After hearing Michelle speak on her podcast, Better Words, we were interested in her story. We caught up with Michelle to chat to her about life after graduating from Rockhampton Girls Grammar in 2011.
From a shy school girl who always had her head in a book, to a successful journalist preparing to move overseas, Michelle Gately, Rockhampton Girls Grammar Alumni, has accomplished a lot since leaving the school yard in 2011.
The Rockhampton local was a student from 2000 to 2004 and again from 2006 until her graduating year in 2011.
Michelle said "it’s hard to reflect on growing up and not think of Girls Grammar as it feels intertwined with her childhood."
“School always felt like a safe and welcoming place, somewhere I genuinely enjoyed being each day with people who continually encouraged me to push beyond my own barriers in so many ways,” she said.
Before Michelle finished year 12, she was awarded a scholarship to Bond University on the Gold Coast where she studied a Bachelor of Journalism from 2012 to 2014. Upon graduation from Bond she returned home to Rockhampton where she started work as a cadet journalist at The Morning Bulletin. In 2016, she started studying a Master of Arts (Writing and Literature) via distance through Deakin University which she is currently in the middle of.
“Alongside work as a journalist, I’ve continued to write on my own book review and literature blog The Unfinished Bookshelf,” she said.
“In 2017, I started co-hosting a podcast called Better Words featuring interviews with authors and creative people.
“My co-host and I have been invited to interview authors live, including bestselling Divergent author Veronica Roth at the Brisbane Writers Festival.”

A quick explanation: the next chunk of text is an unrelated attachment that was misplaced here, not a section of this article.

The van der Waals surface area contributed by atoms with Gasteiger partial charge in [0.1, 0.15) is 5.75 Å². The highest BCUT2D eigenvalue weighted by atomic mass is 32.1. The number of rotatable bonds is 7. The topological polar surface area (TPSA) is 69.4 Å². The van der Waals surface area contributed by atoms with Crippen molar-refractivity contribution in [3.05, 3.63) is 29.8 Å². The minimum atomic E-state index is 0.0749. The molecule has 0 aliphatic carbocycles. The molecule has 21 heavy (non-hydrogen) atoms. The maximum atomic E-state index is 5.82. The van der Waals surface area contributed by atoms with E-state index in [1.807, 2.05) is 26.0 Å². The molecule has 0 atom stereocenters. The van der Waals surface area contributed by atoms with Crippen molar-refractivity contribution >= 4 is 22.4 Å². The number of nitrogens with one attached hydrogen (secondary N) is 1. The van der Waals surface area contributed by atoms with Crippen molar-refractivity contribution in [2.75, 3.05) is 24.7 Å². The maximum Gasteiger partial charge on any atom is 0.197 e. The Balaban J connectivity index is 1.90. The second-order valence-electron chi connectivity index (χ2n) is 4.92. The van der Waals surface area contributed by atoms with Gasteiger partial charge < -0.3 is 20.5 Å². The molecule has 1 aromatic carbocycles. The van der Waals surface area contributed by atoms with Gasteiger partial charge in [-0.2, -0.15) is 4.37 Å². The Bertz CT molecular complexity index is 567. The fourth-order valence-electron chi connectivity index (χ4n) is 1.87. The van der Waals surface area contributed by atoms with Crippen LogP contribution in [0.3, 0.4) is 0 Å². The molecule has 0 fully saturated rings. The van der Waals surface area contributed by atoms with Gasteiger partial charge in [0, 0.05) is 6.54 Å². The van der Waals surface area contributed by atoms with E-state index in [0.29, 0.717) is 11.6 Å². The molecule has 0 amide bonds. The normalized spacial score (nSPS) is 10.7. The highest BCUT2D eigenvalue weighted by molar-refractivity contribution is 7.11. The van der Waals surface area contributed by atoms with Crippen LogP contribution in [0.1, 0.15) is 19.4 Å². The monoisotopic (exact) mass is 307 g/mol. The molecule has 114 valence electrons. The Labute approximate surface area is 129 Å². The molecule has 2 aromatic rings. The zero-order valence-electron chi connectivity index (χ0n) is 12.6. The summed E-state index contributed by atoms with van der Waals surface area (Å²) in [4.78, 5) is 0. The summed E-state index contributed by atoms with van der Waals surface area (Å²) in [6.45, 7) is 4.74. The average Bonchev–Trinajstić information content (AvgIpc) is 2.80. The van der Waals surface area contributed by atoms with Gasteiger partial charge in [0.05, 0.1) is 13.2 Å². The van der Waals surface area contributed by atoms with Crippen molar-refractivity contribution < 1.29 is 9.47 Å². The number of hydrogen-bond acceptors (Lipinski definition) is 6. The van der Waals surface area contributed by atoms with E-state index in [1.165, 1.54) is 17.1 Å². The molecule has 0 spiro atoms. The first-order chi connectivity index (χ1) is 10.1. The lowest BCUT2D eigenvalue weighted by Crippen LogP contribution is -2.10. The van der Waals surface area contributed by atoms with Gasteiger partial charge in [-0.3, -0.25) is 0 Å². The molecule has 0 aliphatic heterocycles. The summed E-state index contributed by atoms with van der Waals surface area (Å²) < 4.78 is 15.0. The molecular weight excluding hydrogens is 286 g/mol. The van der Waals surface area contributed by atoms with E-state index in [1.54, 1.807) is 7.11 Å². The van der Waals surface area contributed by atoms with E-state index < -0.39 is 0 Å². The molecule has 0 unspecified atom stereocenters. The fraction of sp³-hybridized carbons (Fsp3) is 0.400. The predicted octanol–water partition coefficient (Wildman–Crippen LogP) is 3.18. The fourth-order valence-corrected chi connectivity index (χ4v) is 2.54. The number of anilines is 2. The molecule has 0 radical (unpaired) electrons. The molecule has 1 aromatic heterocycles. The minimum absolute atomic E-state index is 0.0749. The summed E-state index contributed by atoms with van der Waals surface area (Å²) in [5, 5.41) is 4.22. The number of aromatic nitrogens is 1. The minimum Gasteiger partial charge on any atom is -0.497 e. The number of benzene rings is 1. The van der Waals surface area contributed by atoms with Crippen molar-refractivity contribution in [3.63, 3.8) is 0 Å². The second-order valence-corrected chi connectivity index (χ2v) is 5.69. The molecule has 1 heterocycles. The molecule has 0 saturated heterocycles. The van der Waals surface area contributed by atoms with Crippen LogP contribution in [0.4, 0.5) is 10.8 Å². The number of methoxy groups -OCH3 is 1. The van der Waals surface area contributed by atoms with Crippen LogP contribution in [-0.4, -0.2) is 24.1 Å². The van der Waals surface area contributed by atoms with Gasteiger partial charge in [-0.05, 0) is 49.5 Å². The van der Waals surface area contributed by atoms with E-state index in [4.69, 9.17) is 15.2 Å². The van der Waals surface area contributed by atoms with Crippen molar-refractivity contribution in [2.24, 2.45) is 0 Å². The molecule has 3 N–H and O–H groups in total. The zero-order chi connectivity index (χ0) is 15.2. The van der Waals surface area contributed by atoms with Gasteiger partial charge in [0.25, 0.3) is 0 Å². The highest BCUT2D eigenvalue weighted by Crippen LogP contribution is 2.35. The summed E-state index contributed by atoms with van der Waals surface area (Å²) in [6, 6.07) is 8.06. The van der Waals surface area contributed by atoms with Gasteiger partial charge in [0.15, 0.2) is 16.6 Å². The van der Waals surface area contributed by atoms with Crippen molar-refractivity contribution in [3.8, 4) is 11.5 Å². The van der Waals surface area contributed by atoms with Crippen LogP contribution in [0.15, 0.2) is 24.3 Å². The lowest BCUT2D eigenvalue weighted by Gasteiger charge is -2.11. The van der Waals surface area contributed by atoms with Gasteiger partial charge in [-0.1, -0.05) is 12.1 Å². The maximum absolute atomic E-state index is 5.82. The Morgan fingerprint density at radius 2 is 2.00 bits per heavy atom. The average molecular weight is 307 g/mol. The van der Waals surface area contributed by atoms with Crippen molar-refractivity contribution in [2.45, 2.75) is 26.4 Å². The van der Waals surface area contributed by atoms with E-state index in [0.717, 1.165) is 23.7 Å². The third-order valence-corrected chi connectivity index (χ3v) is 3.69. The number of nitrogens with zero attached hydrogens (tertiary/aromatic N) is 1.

Michelle said "it’s funny to look back on how she made the decision to study journalism" as at the time she really had no clue what she wanted to do. She thought of a few different things she wanted to study (like psychology and criminology) but it wasn’t until Bond University representatives spoke to her in Year 12 that she considered journalism.
“Truthfully, that decision was based on the subjects that made up the degree which all sounded like things I’d be interested in. I loved English (thanks Mrs Bartlem) and it felt like the right fit. Luckily, it was,” she said.
“I’d always loved reading and I’m sure all my teachers will tell you I could often be found with my nose stuck in a book or at the library during lunch. But I’d never really thought I could turn that love of storytelling into a career."
“At its very core writing, and journalism, is storytelling. I’m sure that early love of reading really influenced everything from my love of school to my eventual career choice.”
Michelle has now been a journalist for five years at The Morning Bulletin and will be finishing up with the company in May to finally live her dream of moving to the United Kingdom.
“Despite the Brexit drama, I hope to travel widely (and read even wider), while pursuing freelance writing, editing, and photography. Whatever I end up doing, I’m sure there will be books and writing involved,” she said.
When asked if she had any advice to share with current Girls Grammar students, Michelle said:
“It’s really easy to fall into the trap of comparing ourselves to others. This is especially true in any kind of creative career. When we’re in that comparison cycle it can be hard not to sway to the pressure of the popular."
"Writer Elizabeth Gilbert said “create whatever causes a revolution in your heart” and this is a wonderful reminder to follow our passions through school and beyond."
Michelle said "you will stumble, it will be hard and you will doubt yourself but you need to persist in what you love and trust it will pay off."
“That might not equal fame or huge success or making lots of money, but the work you do will find someone who needs it and you’ll leave your mark on them,” she said.
“Look, it’s definitely not as sexy as being a millionaire but, ultimately it will be infinitely more pleasing.”